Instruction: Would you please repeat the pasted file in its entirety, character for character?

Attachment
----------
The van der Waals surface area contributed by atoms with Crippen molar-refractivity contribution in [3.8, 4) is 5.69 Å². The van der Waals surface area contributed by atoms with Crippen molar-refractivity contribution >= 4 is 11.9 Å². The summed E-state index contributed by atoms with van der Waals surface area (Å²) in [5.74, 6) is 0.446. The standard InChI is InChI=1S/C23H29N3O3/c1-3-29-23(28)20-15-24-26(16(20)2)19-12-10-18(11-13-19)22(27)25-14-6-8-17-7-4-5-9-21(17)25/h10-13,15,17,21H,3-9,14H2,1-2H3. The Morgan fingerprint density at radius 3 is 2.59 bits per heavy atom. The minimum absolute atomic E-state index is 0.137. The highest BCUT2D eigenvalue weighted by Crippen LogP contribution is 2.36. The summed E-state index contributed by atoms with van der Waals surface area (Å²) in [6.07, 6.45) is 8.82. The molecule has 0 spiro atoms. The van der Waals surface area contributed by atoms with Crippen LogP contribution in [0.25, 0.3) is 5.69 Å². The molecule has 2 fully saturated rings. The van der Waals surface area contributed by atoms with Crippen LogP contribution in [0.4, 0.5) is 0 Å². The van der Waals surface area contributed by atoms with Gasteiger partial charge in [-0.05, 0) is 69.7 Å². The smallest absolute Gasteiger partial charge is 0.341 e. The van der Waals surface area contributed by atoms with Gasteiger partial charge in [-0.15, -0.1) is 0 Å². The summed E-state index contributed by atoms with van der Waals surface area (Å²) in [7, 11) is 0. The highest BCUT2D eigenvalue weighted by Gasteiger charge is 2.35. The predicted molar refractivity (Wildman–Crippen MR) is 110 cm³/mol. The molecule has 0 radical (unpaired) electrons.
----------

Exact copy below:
The van der Waals surface area contributed by atoms with Crippen molar-refractivity contribution in [3.8, 4) is 5.69 Å². The van der Waals surface area contributed by atoms with Crippen molar-refractivity contribution >= 4 is 11.9 Å². The summed E-state index contributed by atoms with van der Waals surface area (Å²) in [5.74, 6) is 0.446. The standard InChI is InChI=1S/C23H29N3O3/c1-3-29-23(28)20-15-24-26(16(20)2)19-12-10-18(11-13-19)22(27)25-14-6-8-17-7-4-5-9-21(17)25/h10-13,15,17,21H,3-9,14H2,1-2H3. The Morgan fingerprint density at radius 3 is 2.59 bits per heavy atom. The minimum absolute atomic E-state index is 0.137. The highest BCUT2D eigenvalue weighted by Crippen LogP contribution is 2.36. The summed E-state index contributed by atoms with van der Waals surface area (Å²) in [6.07, 6.45) is 8.82. The molecule has 0 spiro atoms. The van der Waals surface area contributed by atoms with Crippen LogP contribution in [0.25, 0.3) is 5.69 Å². The molecule has 2 fully saturated rings. The van der Waals surface area contributed by atoms with Crippen LogP contribution in [0.4, 0.5) is 0 Å². The van der Waals surface area contributed by atoms with Gasteiger partial charge in [-0.05, 0) is 69.7 Å². The smallest absolute Gasteiger partial charge is 0.341 e. The van der Waals surface area contributed by atoms with Gasteiger partial charge in [-0.15, -0.1) is 0 Å². The summed E-state index contributed by atoms with van der Waals surface area (Å²) in [7, 11) is 0. The highest BCUT2D eigenvalue weighted by Gasteiger charge is 2.35. The predicted molar refractivity (Wildman–Crippen MR) is 110 cm³/mol. The molecule has 0 radical (unpaired) electrons.